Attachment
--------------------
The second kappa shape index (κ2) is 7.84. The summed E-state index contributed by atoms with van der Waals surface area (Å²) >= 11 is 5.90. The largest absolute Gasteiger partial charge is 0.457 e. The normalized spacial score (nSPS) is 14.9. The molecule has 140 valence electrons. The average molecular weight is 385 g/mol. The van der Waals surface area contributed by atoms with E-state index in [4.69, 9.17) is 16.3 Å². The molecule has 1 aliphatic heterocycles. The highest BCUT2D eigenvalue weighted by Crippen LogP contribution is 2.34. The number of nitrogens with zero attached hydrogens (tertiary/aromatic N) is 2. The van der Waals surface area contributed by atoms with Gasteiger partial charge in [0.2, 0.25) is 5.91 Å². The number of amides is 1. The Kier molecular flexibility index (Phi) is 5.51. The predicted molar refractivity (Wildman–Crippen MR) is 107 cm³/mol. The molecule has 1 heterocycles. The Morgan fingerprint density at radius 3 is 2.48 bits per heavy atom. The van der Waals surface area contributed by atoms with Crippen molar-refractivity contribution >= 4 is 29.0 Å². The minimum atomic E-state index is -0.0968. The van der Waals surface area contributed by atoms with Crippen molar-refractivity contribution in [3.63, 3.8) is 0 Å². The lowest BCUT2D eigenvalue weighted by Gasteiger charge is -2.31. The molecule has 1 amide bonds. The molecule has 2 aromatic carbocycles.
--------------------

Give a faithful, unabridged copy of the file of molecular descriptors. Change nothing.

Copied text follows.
The second kappa shape index (κ2) is 7.84. The summed E-state index contributed by atoms with van der Waals surface area (Å²) >= 11 is 5.90. The largest absolute Gasteiger partial charge is 0.457 e. The normalized spacial score (nSPS) is 14.9. The molecule has 140 valence electrons. The average molecular weight is 385 g/mol. The van der Waals surface area contributed by atoms with E-state index in [4.69, 9.17) is 16.3 Å². The molecule has 1 aliphatic heterocycles. The highest BCUT2D eigenvalue weighted by Crippen LogP contribution is 2.34. The number of nitrogens with zero attached hydrogens (tertiary/aromatic N) is 2. The van der Waals surface area contributed by atoms with Gasteiger partial charge in [0.2, 0.25) is 5.91 Å². The number of amides is 1. The Kier molecular flexibility index (Phi) is 5.51. The predicted molar refractivity (Wildman–Crippen MR) is 107 cm³/mol. The molecule has 1 heterocycles. The Morgan fingerprint density at radius 3 is 2.48 bits per heavy atom. The van der Waals surface area contributed by atoms with Crippen molar-refractivity contribution >= 4 is 29.0 Å². The minimum atomic E-state index is -0.0968. The van der Waals surface area contributed by atoms with Crippen molar-refractivity contribution in [3.63, 3.8) is 0 Å². The lowest BCUT2D eigenvalue weighted by Gasteiger charge is -2.31. The molecule has 1 amide bonds. The molecule has 2 aromatic carbocycles.